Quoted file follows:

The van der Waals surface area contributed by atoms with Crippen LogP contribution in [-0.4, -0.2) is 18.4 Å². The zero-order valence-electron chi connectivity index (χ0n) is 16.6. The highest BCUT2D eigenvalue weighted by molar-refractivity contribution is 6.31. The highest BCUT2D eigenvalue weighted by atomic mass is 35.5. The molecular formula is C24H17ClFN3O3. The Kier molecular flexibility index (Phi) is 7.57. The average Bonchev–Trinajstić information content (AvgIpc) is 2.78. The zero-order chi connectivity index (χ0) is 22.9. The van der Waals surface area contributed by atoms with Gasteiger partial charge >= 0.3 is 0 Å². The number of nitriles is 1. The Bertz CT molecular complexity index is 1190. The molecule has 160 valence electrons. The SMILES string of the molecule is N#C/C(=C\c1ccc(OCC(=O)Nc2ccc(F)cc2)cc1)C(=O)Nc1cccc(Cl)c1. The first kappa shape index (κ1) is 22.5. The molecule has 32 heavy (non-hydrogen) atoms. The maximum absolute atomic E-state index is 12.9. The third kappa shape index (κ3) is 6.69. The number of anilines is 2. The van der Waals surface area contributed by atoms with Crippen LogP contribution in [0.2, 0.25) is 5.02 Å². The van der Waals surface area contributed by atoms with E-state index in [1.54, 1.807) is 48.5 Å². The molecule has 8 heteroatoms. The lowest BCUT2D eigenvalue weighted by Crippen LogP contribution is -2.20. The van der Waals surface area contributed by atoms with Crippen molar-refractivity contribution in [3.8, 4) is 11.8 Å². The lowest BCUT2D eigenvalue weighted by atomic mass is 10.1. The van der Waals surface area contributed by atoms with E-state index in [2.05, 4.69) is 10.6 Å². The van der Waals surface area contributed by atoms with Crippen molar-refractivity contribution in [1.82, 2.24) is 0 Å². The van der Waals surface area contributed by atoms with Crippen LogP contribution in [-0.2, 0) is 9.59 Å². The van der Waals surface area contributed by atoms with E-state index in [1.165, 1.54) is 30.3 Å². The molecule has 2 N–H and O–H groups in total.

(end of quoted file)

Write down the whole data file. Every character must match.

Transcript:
The van der Waals surface area contributed by atoms with Crippen LogP contribution in [-0.4, -0.2) is 18.4 Å². The zero-order valence-electron chi connectivity index (χ0n) is 16.6. The highest BCUT2D eigenvalue weighted by molar-refractivity contribution is 6.31. The highest BCUT2D eigenvalue weighted by atomic mass is 35.5. The molecular formula is C24H17ClFN3O3. The Kier molecular flexibility index (Phi) is 7.57. The average Bonchev–Trinajstić information content (AvgIpc) is 2.78. The zero-order chi connectivity index (χ0) is 22.9. The van der Waals surface area contributed by atoms with Gasteiger partial charge >= 0.3 is 0 Å². The number of nitriles is 1. The Bertz CT molecular complexity index is 1190. The molecule has 160 valence electrons. The SMILES string of the molecule is N#C/C(=C\c1ccc(OCC(=O)Nc2ccc(F)cc2)cc1)C(=O)Nc1cccc(Cl)c1. The first kappa shape index (κ1) is 22.5. The molecule has 32 heavy (non-hydrogen) atoms. The maximum absolute atomic E-state index is 12.9. The third kappa shape index (κ3) is 6.69. The number of anilines is 2. The van der Waals surface area contributed by atoms with Crippen LogP contribution in [0.2, 0.25) is 5.02 Å². The van der Waals surface area contributed by atoms with E-state index in [1.54, 1.807) is 48.5 Å². The molecule has 8 heteroatoms. The lowest BCUT2D eigenvalue weighted by Crippen LogP contribution is -2.20. The van der Waals surface area contributed by atoms with Crippen molar-refractivity contribution in [3.8, 4) is 11.8 Å². The lowest BCUT2D eigenvalue weighted by atomic mass is 10.1. The van der Waals surface area contributed by atoms with E-state index in [2.05, 4.69) is 10.6 Å². The van der Waals surface area contributed by atoms with Crippen molar-refractivity contribution in [1.82, 2.24) is 0 Å². The van der Waals surface area contributed by atoms with Crippen LogP contribution in [-0.2, 0) is 9.59 Å². The van der Waals surface area contributed by atoms with E-state index in [1.165, 1.54) is 30.3 Å². The molecule has 2 N–H and O–H groups in total.